Terry Eagleton writes:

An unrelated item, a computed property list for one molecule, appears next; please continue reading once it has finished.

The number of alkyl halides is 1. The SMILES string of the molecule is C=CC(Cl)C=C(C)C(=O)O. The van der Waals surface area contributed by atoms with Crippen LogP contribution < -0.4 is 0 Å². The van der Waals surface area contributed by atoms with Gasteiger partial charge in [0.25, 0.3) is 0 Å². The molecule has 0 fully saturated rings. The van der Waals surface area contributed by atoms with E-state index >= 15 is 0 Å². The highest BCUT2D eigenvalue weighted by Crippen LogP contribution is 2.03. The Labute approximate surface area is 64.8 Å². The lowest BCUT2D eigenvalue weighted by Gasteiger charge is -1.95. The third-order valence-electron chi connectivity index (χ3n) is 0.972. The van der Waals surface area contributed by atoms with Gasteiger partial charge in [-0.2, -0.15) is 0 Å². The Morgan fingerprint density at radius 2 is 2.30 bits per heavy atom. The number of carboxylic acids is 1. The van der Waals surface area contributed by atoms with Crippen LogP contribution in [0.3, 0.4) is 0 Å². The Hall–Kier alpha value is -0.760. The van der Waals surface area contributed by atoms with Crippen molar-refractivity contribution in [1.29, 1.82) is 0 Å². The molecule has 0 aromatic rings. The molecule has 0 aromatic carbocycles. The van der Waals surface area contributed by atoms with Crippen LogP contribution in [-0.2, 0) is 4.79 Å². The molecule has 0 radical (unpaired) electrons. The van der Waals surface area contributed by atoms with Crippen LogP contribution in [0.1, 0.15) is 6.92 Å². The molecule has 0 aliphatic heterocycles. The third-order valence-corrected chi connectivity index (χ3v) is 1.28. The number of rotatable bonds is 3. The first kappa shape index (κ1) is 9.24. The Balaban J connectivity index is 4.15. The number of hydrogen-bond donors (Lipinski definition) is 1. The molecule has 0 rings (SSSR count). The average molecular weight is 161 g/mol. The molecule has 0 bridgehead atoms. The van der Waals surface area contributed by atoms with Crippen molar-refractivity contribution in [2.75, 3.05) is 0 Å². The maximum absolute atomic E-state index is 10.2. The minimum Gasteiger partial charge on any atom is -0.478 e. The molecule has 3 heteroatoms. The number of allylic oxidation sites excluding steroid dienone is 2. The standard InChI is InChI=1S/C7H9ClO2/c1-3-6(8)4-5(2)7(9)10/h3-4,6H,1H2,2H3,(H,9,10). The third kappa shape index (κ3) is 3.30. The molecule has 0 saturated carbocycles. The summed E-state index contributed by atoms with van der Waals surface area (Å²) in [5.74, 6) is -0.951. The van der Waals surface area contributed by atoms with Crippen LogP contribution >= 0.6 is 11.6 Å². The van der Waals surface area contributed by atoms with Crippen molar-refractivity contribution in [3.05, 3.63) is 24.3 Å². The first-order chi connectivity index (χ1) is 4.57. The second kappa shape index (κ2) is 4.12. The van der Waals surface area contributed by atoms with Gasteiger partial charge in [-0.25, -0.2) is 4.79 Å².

As women writers, the sisters were internal exiles of a different kind, semi-outsiders in a male-dominated literary world. That women could write as they did struck some contemporary reviewers as outrageous, even obscene. They had dealings with literary London from a far-flung provincial outpost, proud of their cosmopolitan cultivation yet firmly rooted in their own region. As if all this were not ambiguous enough, they were also stranded like D.H. Lawrence between country and city, full of a Romantic yearning for the moors and likely to have witnessed a good deal of urban destitution. According to Christine Alexander, the erudite, meticulous editor of this volume, there were 18 small textile mills in Haworth alone. The children were bred in the womb of industrial modernity, among the smokestacks of early Victorian England, and the emotional pattern of their work obliquely reflects the passions and conflicts of that period. Their novels don’t portray bread riots or mass rallies but they belong unmistakably to the Hungry Forties.